In 2014, Gibson was selected as the recipient of the Firm’s first Chad Stewart Award. This honor was created in memory of Beasley Allen lawyer Chad Stewart, who passed away unexpectedly in April at the very young age of 41. In addition to being a dedicated lawyer who worked hard for his clients, Chad truly modeled Christ in his daily walk. The Chad Stewart Award was created to recognize an attorney who best exemplified Chad’s spirit of service to God, his family and the practice of law in the service of “helping those who need it most.”
In December 2010, Gibson was named one of two Beasley Allen Litigators of the Year. He has also been selected for the Best Lawyers in America list and Super Lawyers list for consecutive years.
As an officer for AAJ, Gibson traveled the country speaking on behalf of the organization. He spoke to the Kentucky Trial Lawyers Association, the Tennessee Trial Lawyers Association, the Mississippi Trial Lawyers Association, the Florida Academy of Trial Lawyers, the Consumer Attorneys of California, the Louisiana Trial Lawyers Association, the South Carolina Trial Lawyers Association, the Minnesota Trial Lawyers Association, the New York State Trial Lawyers Association and several others. He was also a featured speaker at the “First Annual Judicial Symposium on Civil Justice Issues,” an event sponsored by the Brookings Institute and held at Georgetown University.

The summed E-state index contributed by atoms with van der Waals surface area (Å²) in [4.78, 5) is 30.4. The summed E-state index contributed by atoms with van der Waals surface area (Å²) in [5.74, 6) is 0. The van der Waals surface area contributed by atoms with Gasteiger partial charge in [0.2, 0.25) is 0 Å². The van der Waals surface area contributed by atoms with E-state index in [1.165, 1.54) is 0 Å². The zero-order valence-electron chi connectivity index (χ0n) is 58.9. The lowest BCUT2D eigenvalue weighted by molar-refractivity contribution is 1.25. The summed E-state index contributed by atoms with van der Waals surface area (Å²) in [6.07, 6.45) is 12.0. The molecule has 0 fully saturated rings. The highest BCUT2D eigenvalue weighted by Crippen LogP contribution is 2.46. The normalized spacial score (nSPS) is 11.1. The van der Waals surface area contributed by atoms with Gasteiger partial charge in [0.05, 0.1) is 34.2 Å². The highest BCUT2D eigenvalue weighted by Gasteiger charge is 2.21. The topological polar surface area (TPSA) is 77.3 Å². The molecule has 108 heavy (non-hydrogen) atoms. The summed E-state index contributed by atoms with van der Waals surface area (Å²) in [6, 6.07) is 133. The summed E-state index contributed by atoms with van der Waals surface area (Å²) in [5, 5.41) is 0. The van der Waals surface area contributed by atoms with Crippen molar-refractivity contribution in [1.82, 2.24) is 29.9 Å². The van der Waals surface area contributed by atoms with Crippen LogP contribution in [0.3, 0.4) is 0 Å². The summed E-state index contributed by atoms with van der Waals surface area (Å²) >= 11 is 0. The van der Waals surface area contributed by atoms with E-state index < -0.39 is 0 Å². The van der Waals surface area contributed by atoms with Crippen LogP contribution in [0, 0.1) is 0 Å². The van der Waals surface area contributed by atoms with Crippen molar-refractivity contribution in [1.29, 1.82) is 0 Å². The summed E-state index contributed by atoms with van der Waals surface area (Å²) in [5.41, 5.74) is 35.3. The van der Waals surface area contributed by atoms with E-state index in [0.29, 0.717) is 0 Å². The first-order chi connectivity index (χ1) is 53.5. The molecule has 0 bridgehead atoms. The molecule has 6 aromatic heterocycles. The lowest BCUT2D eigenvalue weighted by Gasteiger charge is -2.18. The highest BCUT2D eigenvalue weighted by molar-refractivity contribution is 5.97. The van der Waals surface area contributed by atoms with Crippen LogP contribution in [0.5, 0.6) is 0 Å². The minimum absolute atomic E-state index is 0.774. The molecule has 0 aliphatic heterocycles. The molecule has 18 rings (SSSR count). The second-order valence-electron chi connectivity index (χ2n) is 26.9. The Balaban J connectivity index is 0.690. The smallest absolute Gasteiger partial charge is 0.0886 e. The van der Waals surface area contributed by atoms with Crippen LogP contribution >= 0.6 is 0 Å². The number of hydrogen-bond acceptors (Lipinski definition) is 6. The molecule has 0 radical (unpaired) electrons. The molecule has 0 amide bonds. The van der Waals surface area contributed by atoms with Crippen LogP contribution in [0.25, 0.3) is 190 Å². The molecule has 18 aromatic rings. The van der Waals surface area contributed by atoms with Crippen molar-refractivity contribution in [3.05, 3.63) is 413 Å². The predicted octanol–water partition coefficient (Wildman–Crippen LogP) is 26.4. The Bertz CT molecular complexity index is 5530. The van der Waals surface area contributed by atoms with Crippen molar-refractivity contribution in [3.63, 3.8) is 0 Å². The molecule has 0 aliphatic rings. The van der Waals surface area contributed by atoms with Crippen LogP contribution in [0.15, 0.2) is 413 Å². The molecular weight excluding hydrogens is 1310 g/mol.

Although born in Troy, Alabama, Gibson Vance grew up in Fort Valley, Georgia.
Gibson was eager to contribute and started working at age 12 on a peach farm, where he worked in the peach sheds. At age 15, he worked at Dairy Queen. Gibson still jokes that he learned his “people skills” at these early jobs—by battling the gnats and mosquitoes in the peach fields and dealing with customers at the DQ!